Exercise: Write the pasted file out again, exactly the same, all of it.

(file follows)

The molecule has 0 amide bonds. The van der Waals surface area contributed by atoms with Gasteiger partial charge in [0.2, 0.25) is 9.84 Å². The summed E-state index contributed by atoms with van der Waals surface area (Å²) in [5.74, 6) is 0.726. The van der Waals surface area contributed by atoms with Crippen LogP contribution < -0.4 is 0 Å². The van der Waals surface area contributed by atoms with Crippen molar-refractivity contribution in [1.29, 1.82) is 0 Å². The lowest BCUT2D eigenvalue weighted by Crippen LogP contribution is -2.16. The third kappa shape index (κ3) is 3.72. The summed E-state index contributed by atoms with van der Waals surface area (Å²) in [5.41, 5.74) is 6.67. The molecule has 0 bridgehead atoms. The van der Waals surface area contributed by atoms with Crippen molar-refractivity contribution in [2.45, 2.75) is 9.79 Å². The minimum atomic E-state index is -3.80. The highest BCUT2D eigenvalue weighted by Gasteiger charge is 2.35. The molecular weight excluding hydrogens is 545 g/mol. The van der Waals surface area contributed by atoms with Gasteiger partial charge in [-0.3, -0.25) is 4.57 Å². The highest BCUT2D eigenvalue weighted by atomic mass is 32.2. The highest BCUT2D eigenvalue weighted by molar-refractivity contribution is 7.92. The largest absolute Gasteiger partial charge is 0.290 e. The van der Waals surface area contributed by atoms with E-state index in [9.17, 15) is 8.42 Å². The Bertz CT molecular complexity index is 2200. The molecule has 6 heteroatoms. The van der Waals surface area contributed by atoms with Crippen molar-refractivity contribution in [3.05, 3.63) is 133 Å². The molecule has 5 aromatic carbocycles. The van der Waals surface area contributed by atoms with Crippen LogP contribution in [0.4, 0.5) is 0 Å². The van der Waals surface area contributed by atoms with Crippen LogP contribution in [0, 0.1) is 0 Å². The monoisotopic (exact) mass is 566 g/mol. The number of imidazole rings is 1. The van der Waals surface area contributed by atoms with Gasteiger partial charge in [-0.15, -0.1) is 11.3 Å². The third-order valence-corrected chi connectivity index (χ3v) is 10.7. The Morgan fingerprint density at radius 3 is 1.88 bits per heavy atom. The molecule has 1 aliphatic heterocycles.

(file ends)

The molecule has 0 amide bonds. The van der Waals surface area contributed by atoms with Gasteiger partial charge in [0.2, 0.25) is 9.84 Å². The summed E-state index contributed by atoms with van der Waals surface area (Å²) in [5.74, 6) is 0.726. The van der Waals surface area contributed by atoms with Crippen LogP contribution < -0.4 is 0 Å². The van der Waals surface area contributed by atoms with Crippen molar-refractivity contribution in [1.29, 1.82) is 0 Å². The lowest BCUT2D eigenvalue weighted by Crippen LogP contribution is -2.16. The third kappa shape index (κ3) is 3.72. The summed E-state index contributed by atoms with van der Waals surface area (Å²) in [5.41, 5.74) is 6.67. The molecule has 0 bridgehead atoms. The van der Waals surface area contributed by atoms with Crippen molar-refractivity contribution in [2.45, 2.75) is 9.79 Å². The minimum atomic E-state index is -3.80. The highest BCUT2D eigenvalue weighted by Gasteiger charge is 2.35. The molecular weight excluding hydrogens is 545 g/mol. The van der Waals surface area contributed by atoms with Gasteiger partial charge in [-0.3, -0.25) is 4.57 Å². The highest BCUT2D eigenvalue weighted by atomic mass is 32.2. The highest BCUT2D eigenvalue weighted by molar-refractivity contribution is 7.92. The largest absolute Gasteiger partial charge is 0.290 e. The van der Waals surface area contributed by atoms with E-state index in [9.17, 15) is 8.42 Å². The Bertz CT molecular complexity index is 2200. The molecule has 6 heteroatoms. The van der Waals surface area contributed by atoms with Crippen molar-refractivity contribution in [3.05, 3.63) is 133 Å². The molecule has 5 aromatic carbocycles. The van der Waals surface area contributed by atoms with Crippen LogP contribution in [0.4, 0.5) is 0 Å². The van der Waals surface area contributed by atoms with Crippen LogP contribution in [0, 0.1) is 0 Å². The monoisotopic (exact) mass is 566 g/mol. The number of imidazole rings is 1. The van der Waals surface area contributed by atoms with Gasteiger partial charge in [-0.15, -0.1) is 11.3 Å². The third-order valence-corrected chi connectivity index (χ3v) is 10.7. The Morgan fingerprint density at radius 3 is 1.88 bits per heavy atom. The molecule has 1 aliphatic heterocycles.